Etymology
Advertisement
basket (n.)

early 13c., from Anglo-French bascat; of obscure origin despite much speculation. On one theory, it is from Latin bascauda "kettle, table-vessel," said by the Roman poet Martial to be from Celtic British and perhaps cognate with Latin fascis "bundle, faggot," in which case it probably originally meant "wicker basket." But OED frowns on this, and there is no evidence of such a word in Celtic unless later words in Irish and Welsh, sometimes counted as borrowings from English, are original. As "a goal in the game of basketball," 1892; as "a score in basketball," by 1898.

Related entries & more 
Advertisement
testimony (n.)
c. 1400, "proof or demonstration of some fact, evidence, piece of evidence;" early 15c., "legal testimony, sworn statement of a witness," from Old North French testimonie (Old French testimoine 11c.), from Latin testimonium "evidence, proof, witness, attestation," from testis "a witness, one who attests" (see testament) + -monium, suffix signifying action, state, condition. Despite the common modern assertion, the sense of the word is unlikely to have anything to do with testicles (see testis).

Earliest attested sense in English is "the Ten Commandments" (late 14c.), from Vulgate use of Late Latin testimonium, along with Greek to martyrion (Septuagint), translations of Hebrew 'eduth "attestation, testimony" (of the Decalogue), from 'ed "witness."
Related entries & more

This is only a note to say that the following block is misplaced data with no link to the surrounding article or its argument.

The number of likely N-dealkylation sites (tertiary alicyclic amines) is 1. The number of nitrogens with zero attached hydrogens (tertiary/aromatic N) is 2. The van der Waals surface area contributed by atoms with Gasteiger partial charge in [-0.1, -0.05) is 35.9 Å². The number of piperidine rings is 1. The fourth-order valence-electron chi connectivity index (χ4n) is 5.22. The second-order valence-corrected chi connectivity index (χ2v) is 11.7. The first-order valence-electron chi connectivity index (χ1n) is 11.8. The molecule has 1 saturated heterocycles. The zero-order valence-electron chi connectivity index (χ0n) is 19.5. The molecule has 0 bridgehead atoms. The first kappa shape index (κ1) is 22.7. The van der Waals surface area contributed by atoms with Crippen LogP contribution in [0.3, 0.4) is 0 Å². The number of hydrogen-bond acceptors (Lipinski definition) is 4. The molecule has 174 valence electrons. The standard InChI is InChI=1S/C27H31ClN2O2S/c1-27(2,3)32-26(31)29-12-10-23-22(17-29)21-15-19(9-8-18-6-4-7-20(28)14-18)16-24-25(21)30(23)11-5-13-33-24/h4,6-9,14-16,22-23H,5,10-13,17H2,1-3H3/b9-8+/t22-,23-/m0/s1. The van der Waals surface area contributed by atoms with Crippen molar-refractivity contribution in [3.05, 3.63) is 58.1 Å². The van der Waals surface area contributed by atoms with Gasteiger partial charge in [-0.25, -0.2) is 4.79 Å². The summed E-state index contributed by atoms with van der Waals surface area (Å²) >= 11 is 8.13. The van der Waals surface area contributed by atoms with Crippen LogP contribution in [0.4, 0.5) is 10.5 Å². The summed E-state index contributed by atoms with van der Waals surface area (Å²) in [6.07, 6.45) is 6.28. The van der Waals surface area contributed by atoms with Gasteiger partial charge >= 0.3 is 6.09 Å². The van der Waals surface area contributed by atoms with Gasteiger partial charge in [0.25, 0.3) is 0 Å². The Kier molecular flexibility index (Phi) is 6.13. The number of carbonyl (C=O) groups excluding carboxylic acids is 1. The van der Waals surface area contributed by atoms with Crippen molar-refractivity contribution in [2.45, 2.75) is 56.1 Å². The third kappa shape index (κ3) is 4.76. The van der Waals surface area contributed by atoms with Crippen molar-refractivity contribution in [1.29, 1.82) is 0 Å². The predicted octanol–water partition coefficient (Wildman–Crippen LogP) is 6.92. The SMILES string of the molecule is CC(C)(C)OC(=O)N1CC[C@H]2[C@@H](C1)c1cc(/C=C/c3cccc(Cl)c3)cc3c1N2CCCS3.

enlightenment (n.)

1660s, "action of enlightening," from enlighten + -ment. Used only in figurative sense, of spiritual enlightenment, etc. Attested from 1865 as a translation of German Aufklärung, a name for the spirit of independent thought and rationalistic system of 18c. Continental philosophers.

For the philosophes, man was not a sinner, at least not by nature; human nature — and this argument was subversive, in fact revolutionary, in their day — is by origin good, or at least neutral. Despite the undeniable power of man's antisocial passions, therefore, the individual may hope for improvement through his own efforts — through education, participation in politics, activity in behalf of reform, but not through prayer. [Peter Gay, "The Enlightenment"]
Related entries & more 
jolie laide (n.)

"girl or woman whose attractiveness defies standards of beauty," 1849, a French expression (by 1780 in French), from fem. singular of joli "pretty" (see jolly) + laid "ugly," from Frankish *laid (see loath (adj.)).

Of beauty, as we narrowly understand it in England, [the 18c. French woman of society] had but little; but she possessed so many other witcheries that her habitual want of features and complexion ceased to count against her. Expression redeemed the absence of prettiness and the designation jolie laide was invented for her in order to express her power of pleasing despite her ugliness. ["The Decadence of French Women," Blackwood's Edinburgh Magazine, October 1881]
Related entries & more 
fencing (n.)
mid-15c., "defending, act of protecting or keeping (something) in proper condition" (short for defencing); 1580s in the sense "art of using a sword or foil in attack and defense" (also fence-play); verbal noun from fence (v.). Meaning "putting up of fences" is from 1620s; that of "an enclosure" is from 1580s; meaning "receiving stolen goods" is from 1851 (see fence (n.)); meaning "materials for an enclosure" is from 1856.

Despite the re-enactment in 1285 of the Assize of Arms of 1181, fencing was regarded as unlawful in England. The keeping of fencing schools was forbidden in the City of London, "as fools who delight in mischief do learn to fence with buckler, and thereby are encouraged in their follies."
Related entries & more 
Advertisement
prejudice (n.)

c. 1300, "despite, contempt," from Old French prejudice "a prejudice, prejudgment; damage" (13c.) and directly from Medieval Latin prejudicium "injustice," from Latin praeiudicium "prior judgment, judicial examination before trial; damage, harm," from prae- "before" (see pre-) + iudicium "judgment," from iudex (genitive iudicis) "a judge" (see judge (n.)).